It is by experiencing the work as an installation that any possible references to Beauty suggested by the incontestable magnificence of the natural spectacles lose their validity. Beauty is not a keyword here. Surely, a more appropriate approach would be through the concept of the Sublime in aesthetics. To be more precise, the way the Sublime was perceived by the Neo-Kantian school of the beginning of the 20th century according to which the feelings of fear and horror – fundamental qualities for the 18th and 19th centuries (Edmund Burke and the English Romantics, amongst others) – were replaced by a sense of contentment and safety before an object of superior force.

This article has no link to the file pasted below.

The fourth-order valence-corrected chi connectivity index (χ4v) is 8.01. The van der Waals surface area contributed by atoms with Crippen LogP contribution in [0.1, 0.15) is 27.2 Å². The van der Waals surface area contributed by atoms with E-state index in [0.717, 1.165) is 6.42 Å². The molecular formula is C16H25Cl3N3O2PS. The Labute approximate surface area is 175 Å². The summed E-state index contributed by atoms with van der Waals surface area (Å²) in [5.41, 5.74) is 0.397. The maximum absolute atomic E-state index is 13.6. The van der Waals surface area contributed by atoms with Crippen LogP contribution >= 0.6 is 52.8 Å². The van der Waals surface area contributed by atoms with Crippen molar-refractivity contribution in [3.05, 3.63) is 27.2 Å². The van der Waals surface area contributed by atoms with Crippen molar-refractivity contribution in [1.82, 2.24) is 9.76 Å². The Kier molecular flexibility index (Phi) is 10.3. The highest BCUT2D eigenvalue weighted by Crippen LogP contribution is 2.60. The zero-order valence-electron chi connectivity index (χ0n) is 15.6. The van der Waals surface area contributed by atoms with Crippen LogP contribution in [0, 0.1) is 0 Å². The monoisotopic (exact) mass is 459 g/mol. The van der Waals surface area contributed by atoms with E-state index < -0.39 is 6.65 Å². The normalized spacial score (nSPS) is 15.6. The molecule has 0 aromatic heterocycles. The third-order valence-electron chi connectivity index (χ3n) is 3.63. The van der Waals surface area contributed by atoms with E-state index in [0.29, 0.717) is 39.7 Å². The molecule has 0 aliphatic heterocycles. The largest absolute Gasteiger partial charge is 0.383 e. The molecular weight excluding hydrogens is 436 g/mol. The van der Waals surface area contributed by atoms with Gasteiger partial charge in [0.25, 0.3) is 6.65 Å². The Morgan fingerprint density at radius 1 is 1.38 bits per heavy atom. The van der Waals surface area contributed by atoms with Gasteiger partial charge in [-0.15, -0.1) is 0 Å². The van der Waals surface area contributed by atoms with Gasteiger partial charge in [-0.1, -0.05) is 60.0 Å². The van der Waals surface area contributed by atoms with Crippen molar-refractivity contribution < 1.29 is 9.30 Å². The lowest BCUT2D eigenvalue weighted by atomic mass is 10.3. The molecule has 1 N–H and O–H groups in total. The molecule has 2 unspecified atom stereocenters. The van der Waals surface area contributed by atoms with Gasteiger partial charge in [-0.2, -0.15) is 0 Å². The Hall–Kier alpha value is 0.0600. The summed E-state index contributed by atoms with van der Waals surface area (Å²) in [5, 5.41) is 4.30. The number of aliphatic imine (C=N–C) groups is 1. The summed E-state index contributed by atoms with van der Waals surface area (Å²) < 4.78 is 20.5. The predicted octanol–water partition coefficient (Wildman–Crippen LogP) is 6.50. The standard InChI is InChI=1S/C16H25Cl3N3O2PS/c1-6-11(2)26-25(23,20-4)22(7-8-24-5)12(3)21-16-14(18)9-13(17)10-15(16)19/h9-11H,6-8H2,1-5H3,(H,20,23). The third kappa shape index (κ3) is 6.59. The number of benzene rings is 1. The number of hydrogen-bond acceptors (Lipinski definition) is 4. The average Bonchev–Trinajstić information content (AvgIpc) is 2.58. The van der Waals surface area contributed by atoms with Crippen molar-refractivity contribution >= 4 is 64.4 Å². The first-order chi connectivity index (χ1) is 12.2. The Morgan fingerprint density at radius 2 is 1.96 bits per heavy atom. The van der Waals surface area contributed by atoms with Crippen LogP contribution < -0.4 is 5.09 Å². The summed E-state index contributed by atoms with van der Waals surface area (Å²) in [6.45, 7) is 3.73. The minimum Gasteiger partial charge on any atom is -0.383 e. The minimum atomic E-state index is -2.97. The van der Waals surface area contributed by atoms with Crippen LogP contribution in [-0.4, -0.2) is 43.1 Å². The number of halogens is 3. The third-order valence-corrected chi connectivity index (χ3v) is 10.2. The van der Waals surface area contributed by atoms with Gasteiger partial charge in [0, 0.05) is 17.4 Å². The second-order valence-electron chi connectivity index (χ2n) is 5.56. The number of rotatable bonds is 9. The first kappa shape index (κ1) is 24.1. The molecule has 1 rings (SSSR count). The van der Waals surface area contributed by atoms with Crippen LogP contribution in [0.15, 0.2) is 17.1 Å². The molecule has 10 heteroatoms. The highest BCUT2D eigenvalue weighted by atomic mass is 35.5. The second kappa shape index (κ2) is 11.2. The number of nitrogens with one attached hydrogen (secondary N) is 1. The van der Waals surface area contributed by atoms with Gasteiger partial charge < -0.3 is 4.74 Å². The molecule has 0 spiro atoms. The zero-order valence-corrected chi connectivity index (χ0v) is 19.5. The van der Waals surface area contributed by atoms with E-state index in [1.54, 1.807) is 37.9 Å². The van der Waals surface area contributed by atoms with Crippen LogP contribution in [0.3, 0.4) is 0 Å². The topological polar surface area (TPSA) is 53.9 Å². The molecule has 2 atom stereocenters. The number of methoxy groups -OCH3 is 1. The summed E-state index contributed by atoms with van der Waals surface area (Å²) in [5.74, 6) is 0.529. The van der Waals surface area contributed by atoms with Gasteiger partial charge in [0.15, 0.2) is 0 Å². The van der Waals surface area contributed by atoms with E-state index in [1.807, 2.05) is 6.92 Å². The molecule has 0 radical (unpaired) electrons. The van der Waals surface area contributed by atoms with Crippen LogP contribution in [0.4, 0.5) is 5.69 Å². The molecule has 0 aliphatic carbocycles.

Kimsooja stands with her video camera in front of an object of "superior force". The moment she presses the rec button, like a needle piercing a piece of cloth, her "superior force" starts to interact with that of Nature before her. The energy of the exchange is very strong and overwhelming. However, the effect reached – Earth, Water, Fire, and Air displayed in the exhibition space – is indisputably one of ease and wellbeing. Her works are never a methodical process of "quoting" from Nature, simply because Kimsooja is not a passive receiver. The segment called "Fire of Air" can serve as a proof of the artist's dialoguing with Nature. In it, while being driven she operates a spotlight to break the darkness of the night and illuminate the rocky fields of the landscape. Here, she in charge of what can be seen and what stays wrapped in darkness. Because of this constant dialoguing, none of the images offered to the viewers can ever be, to quote Wordsworth again, a "soulless image on the eye" [7] , a mere visual impression on the retina of the spectator. On the other hand, Kimsooja sublimates the etymological meaning of the word "video", that is "I see", first person of the present tense of videre (to see). She invests it with both spiritual and lyrical power. Simply, albeit roughly, put, it is poetry camouflaged as science.